Author: <span>TheatreWhippet</span>

East is East

East is East

Ayub Khan Din | Birmingham Rep | Directed by Iqbal Khan

25th anniversary production of East is East at the Birmingham Rep is a triumph: uncomfortably funny, depressingly timely and beautifully performed.

Mademoiselle F

Mademoiselle F

Vanessa Oakes | Shop Front Theatre | Directed by Mark Evans

OCD is centre stage in a new play which delivers an emotionally powerful and moving insight into living with this most debilitating condition. It is the perfect post-pandemic piece to reopen this intimate gem of a space in a Coventry shopping centre.

Absurd Person Singular

Absurd Person Singular

Alan Ayckbourn | Sutton Arts Theatre | Directed by Barrie Atchison

First performed in 1972, this black comedy from the prolific Alan Ayckbourn (84 full length plays and counting) time travels across three years to chart the changing lives and fortunes of three married couples over three successive Christmas Eve parties. The playwright’s own insistence that this early 1970s period piece should include a note in the programme stating the era of the play to put it into context is telling: it is certainly of its time and although dated in many respects, still delivers laughs and was much enjoyed by the opening night audience.


Roald Dahl’s School of Adventure

Emilie Cullum-Kenyon | Park Hall Academy Theatre | Directed by Emily Cullum-Kenyon

School productions are a hit-and-miss affair. They can be tedious at best and plain awful at worst as much-loved but talentless children forget their lines and struggle to remember where they should be standing on stage. Thankfully there is no shortage of talent in the latest theatrical offering from Park Hall Academy. ‘Roald Dahl’s School of Adventure’, a new musical written and directed by Head of Performing Arts Emilie Cullum-Kenyon, is a gloriumptious hit.


The Wizard of Oz

L Frank Baum | Sutton Arts Theatre | Directed by Emily Armstrong and Dexter Whitehead

Sutton Coldfield may be a long way from Kansas but this year’s heart-warming and brilliantly performed Christmas production of The Wizard of Oz at Sutton Arts Theatre proves there really is no place like home.



Paul Hutton | Blue Orange Theatre, Birmingham | Directed by James Williams

As the title of this filthily raucous adult panto suggests, this is Cinderella as you’ve never seen her before. Out with pumpkins and glass slippers; in with dildos and dating apps. Not so much ‘will she go to the ball?’ as ‘will she swipe left, or right?’

Richard II

Richard II

William Shakespeare | Shakespeare House, Derby | Directed by Matt Swan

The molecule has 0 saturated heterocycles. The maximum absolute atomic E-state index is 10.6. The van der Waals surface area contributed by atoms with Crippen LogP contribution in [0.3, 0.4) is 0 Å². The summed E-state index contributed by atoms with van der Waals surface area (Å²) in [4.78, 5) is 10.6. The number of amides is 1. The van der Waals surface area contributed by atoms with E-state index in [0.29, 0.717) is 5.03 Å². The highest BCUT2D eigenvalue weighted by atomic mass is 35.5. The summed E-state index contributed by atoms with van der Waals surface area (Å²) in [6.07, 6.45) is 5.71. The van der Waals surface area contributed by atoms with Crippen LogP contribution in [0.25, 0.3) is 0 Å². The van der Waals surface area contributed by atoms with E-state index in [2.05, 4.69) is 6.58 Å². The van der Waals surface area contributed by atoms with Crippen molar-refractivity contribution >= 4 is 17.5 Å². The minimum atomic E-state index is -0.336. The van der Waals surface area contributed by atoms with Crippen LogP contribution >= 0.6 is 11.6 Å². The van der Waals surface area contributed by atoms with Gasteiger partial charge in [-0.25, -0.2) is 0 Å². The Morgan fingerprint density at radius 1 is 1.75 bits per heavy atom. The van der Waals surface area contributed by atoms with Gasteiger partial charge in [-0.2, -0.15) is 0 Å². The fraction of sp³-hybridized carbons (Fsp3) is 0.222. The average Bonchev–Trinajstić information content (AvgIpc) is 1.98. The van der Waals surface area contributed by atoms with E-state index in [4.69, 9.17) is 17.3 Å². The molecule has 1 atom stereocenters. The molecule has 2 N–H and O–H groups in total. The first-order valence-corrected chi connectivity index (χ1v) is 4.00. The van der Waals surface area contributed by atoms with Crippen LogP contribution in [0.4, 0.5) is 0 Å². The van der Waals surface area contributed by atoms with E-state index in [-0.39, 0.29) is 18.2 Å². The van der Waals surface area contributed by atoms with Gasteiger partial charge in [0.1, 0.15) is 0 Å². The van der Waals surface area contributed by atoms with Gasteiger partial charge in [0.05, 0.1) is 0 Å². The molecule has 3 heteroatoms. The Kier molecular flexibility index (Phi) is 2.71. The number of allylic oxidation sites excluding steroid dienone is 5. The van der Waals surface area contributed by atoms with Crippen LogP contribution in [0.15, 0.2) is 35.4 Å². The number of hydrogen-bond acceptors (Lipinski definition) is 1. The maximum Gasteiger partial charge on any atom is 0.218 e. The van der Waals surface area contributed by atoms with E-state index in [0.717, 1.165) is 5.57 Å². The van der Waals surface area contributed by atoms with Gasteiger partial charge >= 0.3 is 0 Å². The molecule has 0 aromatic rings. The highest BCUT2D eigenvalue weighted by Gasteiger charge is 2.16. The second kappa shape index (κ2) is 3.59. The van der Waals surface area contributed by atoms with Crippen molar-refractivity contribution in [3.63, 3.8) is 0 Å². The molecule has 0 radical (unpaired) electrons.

The plot of Richard II is, at one level, very simple: it’s a play in which one king is deposed and another takes his place. Succession was an Elizabethan obsession and many of Shakespeare’s plays, historical and tragic, examine political, moral, social and psychological aspects of the transition of monarchical power. After James I was crowned in 1603, interest in plays on this theme disappeared almost immediately.

Inside Out

Inside Out

Clare Snape | Quarndon Village Hall | Directed by Clare Snape

‘Inside Out’, which premiered at Quarndon Village Hall from 28th to 30th November, is a series of three linked plays exploring personal stories related to imprisonment. Billed as ‘tales of life, death, love, redemption and forgiveness’, they present an emotionally charged and thoughtful insight into some of the complexities which lie behind every individual’s journey to prison.

Chicago Ashby School


John Kander and Fred Ebb | Ashby School Theatre | Directed by Ali Jackson

Students at Ashby School deliver a knockout performance of Chicago, rising impressively to the challenge of staging this much-loved musical about celebrity and women getting away with murder. A strong central cast, ably supported by a large and talented ensemble, bring great energy to the stage in this criminally good production of the high school edition of the show, directed by Ali Jackson.

Streetcar Crescent

A Streetcar Named Desire

Tennessee Williams | Crescent Theatre | Directed by James David Knapp

The Crescent Theatre’s latest studio production – ‘A Streetcar Named Desire’ – powerfully explores the battle between fantasy and reality which sits at the heart of this landmark American play. Director James David Knapp notes that the play presents audiences with a melting pot of questions and an ‘exploration of life at its most painful and raw.’ He has assembled an impressive cast who successfully transport us to Elysian Fields, the run-down French Quarter district in New Orleans in which the play is set.